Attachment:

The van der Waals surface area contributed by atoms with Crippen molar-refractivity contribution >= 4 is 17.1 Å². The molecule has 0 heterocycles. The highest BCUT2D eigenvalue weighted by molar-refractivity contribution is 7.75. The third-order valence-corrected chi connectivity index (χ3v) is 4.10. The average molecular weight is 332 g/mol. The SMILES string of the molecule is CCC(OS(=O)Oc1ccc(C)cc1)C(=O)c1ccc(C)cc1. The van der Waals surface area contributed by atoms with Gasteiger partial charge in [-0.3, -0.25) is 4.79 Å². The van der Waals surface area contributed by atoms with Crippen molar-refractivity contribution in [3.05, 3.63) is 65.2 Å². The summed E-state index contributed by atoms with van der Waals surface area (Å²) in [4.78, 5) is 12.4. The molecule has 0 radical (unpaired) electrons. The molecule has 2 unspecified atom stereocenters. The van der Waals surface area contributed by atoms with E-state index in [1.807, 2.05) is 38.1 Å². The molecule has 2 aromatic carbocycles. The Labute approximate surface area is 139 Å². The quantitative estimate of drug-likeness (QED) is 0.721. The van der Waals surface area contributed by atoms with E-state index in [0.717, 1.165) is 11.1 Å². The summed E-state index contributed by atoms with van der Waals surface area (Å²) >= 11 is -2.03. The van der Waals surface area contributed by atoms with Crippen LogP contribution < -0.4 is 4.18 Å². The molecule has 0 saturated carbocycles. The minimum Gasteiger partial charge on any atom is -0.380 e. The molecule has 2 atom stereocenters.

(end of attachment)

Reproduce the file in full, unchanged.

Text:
The van der Waals surface area contributed by atoms with Crippen molar-refractivity contribution >= 4 is 17.1 Å². The molecule has 0 heterocycles. The highest BCUT2D eigenvalue weighted by molar-refractivity contribution is 7.75. The third-order valence-corrected chi connectivity index (χ3v) is 4.10. The average molecular weight is 332 g/mol. The SMILES string of the molecule is CCC(OS(=O)Oc1ccc(C)cc1)C(=O)c1ccc(C)cc1. The van der Waals surface area contributed by atoms with Gasteiger partial charge in [-0.3, -0.25) is 4.79 Å². The van der Waals surface area contributed by atoms with Crippen molar-refractivity contribution in [3.05, 3.63) is 65.2 Å². The summed E-state index contributed by atoms with van der Waals surface area (Å²) in [4.78, 5) is 12.4. The molecule has 0 radical (unpaired) electrons. The molecule has 2 unspecified atom stereocenters. The van der Waals surface area contributed by atoms with E-state index in [1.807, 2.05) is 38.1 Å². The molecule has 2 aromatic carbocycles. The Labute approximate surface area is 139 Å². The quantitative estimate of drug-likeness (QED) is 0.721. The van der Waals surface area contributed by atoms with E-state index in [0.717, 1.165) is 11.1 Å². The summed E-state index contributed by atoms with van der Waals surface area (Å²) >= 11 is -2.03. The van der Waals surface area contributed by atoms with Crippen LogP contribution < -0.4 is 4.18 Å². The molecule has 0 saturated carbocycles. The minimum Gasteiger partial charge on any atom is -0.380 e. The molecule has 2 atom stereocenters.